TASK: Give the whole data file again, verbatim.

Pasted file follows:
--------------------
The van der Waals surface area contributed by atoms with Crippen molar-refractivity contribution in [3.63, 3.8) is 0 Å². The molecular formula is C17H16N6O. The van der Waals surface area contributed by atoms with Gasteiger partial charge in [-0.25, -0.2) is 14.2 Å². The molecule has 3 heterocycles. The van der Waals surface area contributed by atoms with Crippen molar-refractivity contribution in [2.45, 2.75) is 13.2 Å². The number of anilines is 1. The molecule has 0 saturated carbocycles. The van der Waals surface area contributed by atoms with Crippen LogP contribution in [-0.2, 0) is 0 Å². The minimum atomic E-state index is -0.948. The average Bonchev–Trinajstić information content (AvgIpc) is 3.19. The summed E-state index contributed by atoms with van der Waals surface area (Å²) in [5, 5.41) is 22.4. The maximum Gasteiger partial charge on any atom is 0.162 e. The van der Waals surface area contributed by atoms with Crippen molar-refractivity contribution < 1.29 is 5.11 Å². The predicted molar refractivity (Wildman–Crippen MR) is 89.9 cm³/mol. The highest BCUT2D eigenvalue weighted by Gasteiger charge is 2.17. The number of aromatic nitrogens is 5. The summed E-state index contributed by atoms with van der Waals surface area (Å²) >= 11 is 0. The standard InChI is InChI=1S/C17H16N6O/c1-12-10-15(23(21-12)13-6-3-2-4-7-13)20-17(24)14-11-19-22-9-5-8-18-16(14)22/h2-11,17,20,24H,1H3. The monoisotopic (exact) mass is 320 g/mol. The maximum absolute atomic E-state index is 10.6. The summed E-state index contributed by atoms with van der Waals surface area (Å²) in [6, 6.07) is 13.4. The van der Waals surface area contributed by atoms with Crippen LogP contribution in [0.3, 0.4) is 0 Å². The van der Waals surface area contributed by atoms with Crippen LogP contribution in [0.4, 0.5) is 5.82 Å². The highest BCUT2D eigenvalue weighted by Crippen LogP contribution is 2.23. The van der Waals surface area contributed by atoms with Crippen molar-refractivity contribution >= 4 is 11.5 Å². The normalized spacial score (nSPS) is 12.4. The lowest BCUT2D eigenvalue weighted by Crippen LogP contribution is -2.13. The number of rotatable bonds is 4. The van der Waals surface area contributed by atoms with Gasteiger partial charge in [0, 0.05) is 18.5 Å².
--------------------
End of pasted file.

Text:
The van der Waals surface area contributed by atoms with Crippen molar-refractivity contribution in [3.63, 3.8) is 0 Å². The molecular formula is C17H16N6O. The van der Waals surface area contributed by atoms with Gasteiger partial charge in [-0.25, -0.2) is 14.2 Å². The molecule has 3 heterocycles. The van der Waals surface area contributed by atoms with Crippen molar-refractivity contribution in [2.45, 2.75) is 13.2 Å². The number of anilines is 1. The molecule has 0 saturated carbocycles. The van der Waals surface area contributed by atoms with Crippen LogP contribution in [-0.2, 0) is 0 Å². The minimum atomic E-state index is -0.948. The average Bonchev–Trinajstić information content (AvgIpc) is 3.19. The summed E-state index contributed by atoms with van der Waals surface area (Å²) in [5, 5.41) is 22.4. The maximum Gasteiger partial charge on any atom is 0.162 e. The van der Waals surface area contributed by atoms with Crippen molar-refractivity contribution < 1.29 is 5.11 Å². The predicted molar refractivity (Wildman–Crippen MR) is 89.9 cm³/mol. The highest BCUT2D eigenvalue weighted by Gasteiger charge is 2.17. The number of aromatic nitrogens is 5. The summed E-state index contributed by atoms with van der Waals surface area (Å²) >= 11 is 0. The standard InChI is InChI=1S/C17H16N6O/c1-12-10-15(23(21-12)13-6-3-2-4-7-13)20-17(24)14-11-19-22-9-5-8-18-16(14)22/h2-11,17,20,24H,1H3. The monoisotopic (exact) mass is 320 g/mol. The maximum absolute atomic E-state index is 10.6. The summed E-state index contributed by atoms with van der Waals surface area (Å²) in [6, 6.07) is 13.4. The van der Waals surface area contributed by atoms with Crippen LogP contribution in [0.3, 0.4) is 0 Å². The van der Waals surface area contributed by atoms with Crippen LogP contribution in [0.4, 0.5) is 5.82 Å². The highest BCUT2D eigenvalue weighted by Crippen LogP contribution is 2.23. The van der Waals surface area contributed by atoms with Crippen molar-refractivity contribution >= 4 is 11.5 Å². The normalized spacial score (nSPS) is 12.4. The lowest BCUT2D eigenvalue weighted by Crippen LogP contribution is -2.13. The number of rotatable bonds is 4. The van der Waals surface area contributed by atoms with Gasteiger partial charge in [0, 0.05) is 18.5 Å².